Nearly 40 years ago, in Chevron v. Natural Resources Defense Council, the Supreme Court ruled that courts should defer to a federal agency’s interpretation of an ambiguous statute as long as that interpretation is reasonable.
This week, the Supreme Court agreed to reconsider its ruling in Chevron. If overruled, it could become harder to sustain governmental regulations.
The Chevron Doctrine
The Chevron doctrine stems from the 1984 Supreme Court case, Chevron USA Inc. v. Natural Resources Defense Council, in which the court found that judges should defer to the agencies’ interpretations of a law if it is ambiguous. In other words, when a particular issue or question is not crystal clear, federal agencies should be allowed to fill in the details.
The 39-year-old legal precedent has been used to uphold thousands of agency rules across the federal government. Federal agencies regularly assert the “Chevron deference” in defending their rules in court, including areas such as environmental regulations, workplace standards, consumer protections and more.
“If these questions came up in court, under the current Supreme Court precedent, courts are supposed to ‘give deference’ to an agency’s interpretation of the statutes it operates under, with the idea being it is the real ‘expert.’ So while a challenger could successfully argue that its interpretation of a statue was correct and the agency’s was wrong, it is a big, uphill battle. If the Supreme Court overturns that precedent, that hill could be a lot easier to climb,” explained Ivan Wasserman, Managing Partner of Amin Talati Wasserman.
Loper Bright Enterprises v. Raimondo
Loper Bright Enterprises v. Raimondo is a case that could put an end to the Chevron Deference. The case is part of a long-running fight between commercial fishing groups and the federal government over who pays for data collection and regulatory compliance. It stems from a lawsuit by a group of fishermen who want to stop the feds from making them pay for the workers.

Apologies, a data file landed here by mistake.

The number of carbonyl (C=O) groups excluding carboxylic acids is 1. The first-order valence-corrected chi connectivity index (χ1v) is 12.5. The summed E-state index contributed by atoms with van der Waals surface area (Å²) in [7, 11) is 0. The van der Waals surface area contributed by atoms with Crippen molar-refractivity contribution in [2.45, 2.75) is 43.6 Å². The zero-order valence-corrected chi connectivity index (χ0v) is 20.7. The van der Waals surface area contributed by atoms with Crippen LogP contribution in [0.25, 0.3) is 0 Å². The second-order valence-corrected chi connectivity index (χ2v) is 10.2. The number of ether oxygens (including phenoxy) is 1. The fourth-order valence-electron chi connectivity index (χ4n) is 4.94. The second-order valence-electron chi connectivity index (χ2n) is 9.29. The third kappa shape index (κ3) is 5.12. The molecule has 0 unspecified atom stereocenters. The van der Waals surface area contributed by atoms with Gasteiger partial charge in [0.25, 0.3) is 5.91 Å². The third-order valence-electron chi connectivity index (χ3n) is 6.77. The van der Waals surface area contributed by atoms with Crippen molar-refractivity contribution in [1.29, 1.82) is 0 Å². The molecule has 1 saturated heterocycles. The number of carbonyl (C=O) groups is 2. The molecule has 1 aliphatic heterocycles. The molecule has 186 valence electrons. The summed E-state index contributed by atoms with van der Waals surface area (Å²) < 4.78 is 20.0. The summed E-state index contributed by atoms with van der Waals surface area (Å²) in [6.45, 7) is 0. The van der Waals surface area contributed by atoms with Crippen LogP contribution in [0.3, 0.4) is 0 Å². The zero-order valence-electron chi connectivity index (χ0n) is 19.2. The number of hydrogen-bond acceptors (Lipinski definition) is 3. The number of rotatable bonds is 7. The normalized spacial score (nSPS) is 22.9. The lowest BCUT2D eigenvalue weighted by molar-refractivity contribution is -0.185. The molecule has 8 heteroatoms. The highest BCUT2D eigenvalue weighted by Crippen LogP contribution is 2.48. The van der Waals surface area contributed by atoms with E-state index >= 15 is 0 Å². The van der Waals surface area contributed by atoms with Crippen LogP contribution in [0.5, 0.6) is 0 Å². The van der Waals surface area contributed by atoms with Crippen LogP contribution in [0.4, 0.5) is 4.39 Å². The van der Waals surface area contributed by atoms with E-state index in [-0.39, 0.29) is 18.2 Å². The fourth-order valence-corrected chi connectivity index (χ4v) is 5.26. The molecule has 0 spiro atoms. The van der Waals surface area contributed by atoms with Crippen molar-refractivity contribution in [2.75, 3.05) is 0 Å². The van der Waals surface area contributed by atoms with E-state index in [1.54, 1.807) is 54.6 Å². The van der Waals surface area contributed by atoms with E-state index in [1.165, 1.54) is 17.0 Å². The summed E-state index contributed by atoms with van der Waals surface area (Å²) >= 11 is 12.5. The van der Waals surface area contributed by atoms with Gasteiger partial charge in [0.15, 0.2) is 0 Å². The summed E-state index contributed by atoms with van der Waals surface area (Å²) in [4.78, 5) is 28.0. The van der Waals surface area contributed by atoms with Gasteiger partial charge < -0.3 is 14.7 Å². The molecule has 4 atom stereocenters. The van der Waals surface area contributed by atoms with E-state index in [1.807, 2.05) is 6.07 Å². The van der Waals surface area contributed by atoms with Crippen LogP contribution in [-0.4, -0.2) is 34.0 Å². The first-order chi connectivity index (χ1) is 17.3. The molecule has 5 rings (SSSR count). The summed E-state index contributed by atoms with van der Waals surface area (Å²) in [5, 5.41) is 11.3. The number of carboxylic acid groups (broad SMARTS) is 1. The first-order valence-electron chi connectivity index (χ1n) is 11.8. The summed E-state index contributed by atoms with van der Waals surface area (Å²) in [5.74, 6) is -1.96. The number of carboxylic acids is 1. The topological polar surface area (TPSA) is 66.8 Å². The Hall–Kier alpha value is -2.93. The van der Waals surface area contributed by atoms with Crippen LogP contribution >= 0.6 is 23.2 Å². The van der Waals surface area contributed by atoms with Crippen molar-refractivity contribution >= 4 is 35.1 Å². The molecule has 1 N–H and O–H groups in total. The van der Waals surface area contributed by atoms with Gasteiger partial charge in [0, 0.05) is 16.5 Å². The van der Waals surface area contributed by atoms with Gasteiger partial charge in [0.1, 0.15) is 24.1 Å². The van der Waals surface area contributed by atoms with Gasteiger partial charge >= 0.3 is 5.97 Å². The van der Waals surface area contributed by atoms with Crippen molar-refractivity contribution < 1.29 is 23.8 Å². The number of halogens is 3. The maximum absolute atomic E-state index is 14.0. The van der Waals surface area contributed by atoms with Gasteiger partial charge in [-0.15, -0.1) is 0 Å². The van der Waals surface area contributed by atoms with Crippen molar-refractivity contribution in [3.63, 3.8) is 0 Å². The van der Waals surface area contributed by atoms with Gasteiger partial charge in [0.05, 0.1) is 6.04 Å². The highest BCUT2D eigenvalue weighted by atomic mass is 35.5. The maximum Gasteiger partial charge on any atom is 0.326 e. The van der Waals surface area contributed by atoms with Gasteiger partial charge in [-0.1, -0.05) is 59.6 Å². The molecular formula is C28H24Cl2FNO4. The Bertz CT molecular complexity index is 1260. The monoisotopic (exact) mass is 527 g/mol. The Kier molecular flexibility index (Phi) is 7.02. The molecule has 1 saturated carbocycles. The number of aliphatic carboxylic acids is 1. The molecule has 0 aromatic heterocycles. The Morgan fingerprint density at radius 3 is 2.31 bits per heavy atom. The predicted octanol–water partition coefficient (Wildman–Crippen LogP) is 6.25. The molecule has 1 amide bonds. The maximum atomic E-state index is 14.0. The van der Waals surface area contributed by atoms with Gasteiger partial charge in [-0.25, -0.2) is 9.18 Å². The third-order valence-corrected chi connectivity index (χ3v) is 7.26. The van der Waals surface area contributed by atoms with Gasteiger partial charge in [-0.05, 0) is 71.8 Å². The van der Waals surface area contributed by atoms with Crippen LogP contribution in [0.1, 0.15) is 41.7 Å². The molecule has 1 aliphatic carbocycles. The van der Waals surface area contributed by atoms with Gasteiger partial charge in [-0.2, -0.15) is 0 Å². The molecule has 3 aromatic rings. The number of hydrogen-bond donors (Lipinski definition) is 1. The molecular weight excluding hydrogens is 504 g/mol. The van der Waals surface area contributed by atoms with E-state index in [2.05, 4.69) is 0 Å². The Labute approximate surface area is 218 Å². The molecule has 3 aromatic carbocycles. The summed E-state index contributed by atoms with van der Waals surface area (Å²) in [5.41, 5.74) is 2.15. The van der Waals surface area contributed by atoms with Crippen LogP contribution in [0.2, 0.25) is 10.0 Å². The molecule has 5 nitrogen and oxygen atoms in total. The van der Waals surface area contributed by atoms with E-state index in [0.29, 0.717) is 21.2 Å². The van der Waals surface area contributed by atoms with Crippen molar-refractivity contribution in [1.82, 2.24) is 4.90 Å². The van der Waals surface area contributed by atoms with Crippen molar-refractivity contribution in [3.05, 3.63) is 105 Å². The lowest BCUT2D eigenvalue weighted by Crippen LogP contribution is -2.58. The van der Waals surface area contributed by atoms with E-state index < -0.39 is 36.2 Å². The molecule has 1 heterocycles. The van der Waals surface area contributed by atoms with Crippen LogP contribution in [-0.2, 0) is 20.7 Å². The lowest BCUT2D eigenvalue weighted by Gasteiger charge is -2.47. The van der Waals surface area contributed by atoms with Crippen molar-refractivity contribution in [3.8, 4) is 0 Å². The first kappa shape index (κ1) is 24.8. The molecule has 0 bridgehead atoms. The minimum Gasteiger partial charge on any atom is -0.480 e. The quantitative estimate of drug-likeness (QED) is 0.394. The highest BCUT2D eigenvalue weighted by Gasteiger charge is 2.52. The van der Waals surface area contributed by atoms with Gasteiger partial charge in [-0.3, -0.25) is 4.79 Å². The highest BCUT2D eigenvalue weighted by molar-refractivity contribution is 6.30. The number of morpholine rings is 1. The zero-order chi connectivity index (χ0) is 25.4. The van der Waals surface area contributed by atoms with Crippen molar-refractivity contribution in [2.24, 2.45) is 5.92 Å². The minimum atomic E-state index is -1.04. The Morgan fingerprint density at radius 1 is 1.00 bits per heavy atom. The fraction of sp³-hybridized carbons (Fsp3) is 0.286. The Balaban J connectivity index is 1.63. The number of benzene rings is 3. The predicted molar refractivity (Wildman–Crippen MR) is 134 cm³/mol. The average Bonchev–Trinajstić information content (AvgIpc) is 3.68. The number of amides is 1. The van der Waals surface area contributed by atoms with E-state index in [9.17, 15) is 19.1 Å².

Lead plaintiff Loper Bright Enterprises of New Jersey and other fishing groups have said federal rules unfairly require them to pay hundreds of dollars per day to contractors. Lower courts have ruled against them.
“What does it mean?”
Wasserman said overturning this long standing precedent may not have an immediate impact on the dietary supplement industry, but it could have a very significant impact going forward.
“Like most federal legislation, the Food, Drug and Cosmetic Act is often not a model of clarity, and its provisions can be interpreted in different ways. With respect to DSHEA in particular, it is often impossible to determine what Congress meant words and provisions to mean, because, unlike many other laws, it has no official ‘legislative history,’ which are records of the legislative process that can be used to determine legislative intent. Under DSHEA, what does “dietary substance for use by man” mean to determine if something is a ‘dietary ingredient?’ What does ‘marketed’ in the US mean for the purposes of being an old or new dietary ingredient? Importantly and timely for ingredients like CBD, NAC, and NMN, that FDA argues are not allowed in supplements because of the ‘exclusionary clause,’ what does ‘substantial clinical investigations have been instituted on the article and their existence made public’ mean? (What even does “article” mean?)” asked Wasserman.
Industry weighs in
The United Natural Products Alliance commissioned an informal survey asking its members to pick a side.
With respect to Loper Bright Enterprises v. Raimondo, respondents could pick one of two options:
- “I agree with the plaintiff that there is no rationale for judicial deference to federal agency interpretations of ambiguous statues.”
- “I believe that federal agencies should have the flexibility to interpret ambiguous statutes as part of their administrative powers.”
The vast majority of respondents sided with the plaintiff, with 75% agreeing that there is no rationale for judicial deference to federal agency interpretations of ambiguous statutes.
Just 25% of industry wants to see federal agencies have interpretive authority.
The court’s conservative majority already has been exercising its authority on federal regulators, including in last June’s decision that limited the Environmental Protection Agency’s ability to regulate greenhouse gas emissions.
At least four of the court’s conservative members have questioned the doctrine, including Justice Clarence Thomas, Justice Samuel Alito, Justice Neil Gorsuch and Justice Brett Kavanaugh.
The court will not hear the case before the fall. The justices recently finished hearing arguments for the term which is expected to conclude in June. They will spend the next two months issuing opinions and then take their summer break.
“Will it be overturned? Time will tell, but of course this Supreme Court has demonstrated that it is willing to overturn long standing precedent,” said Wasserman.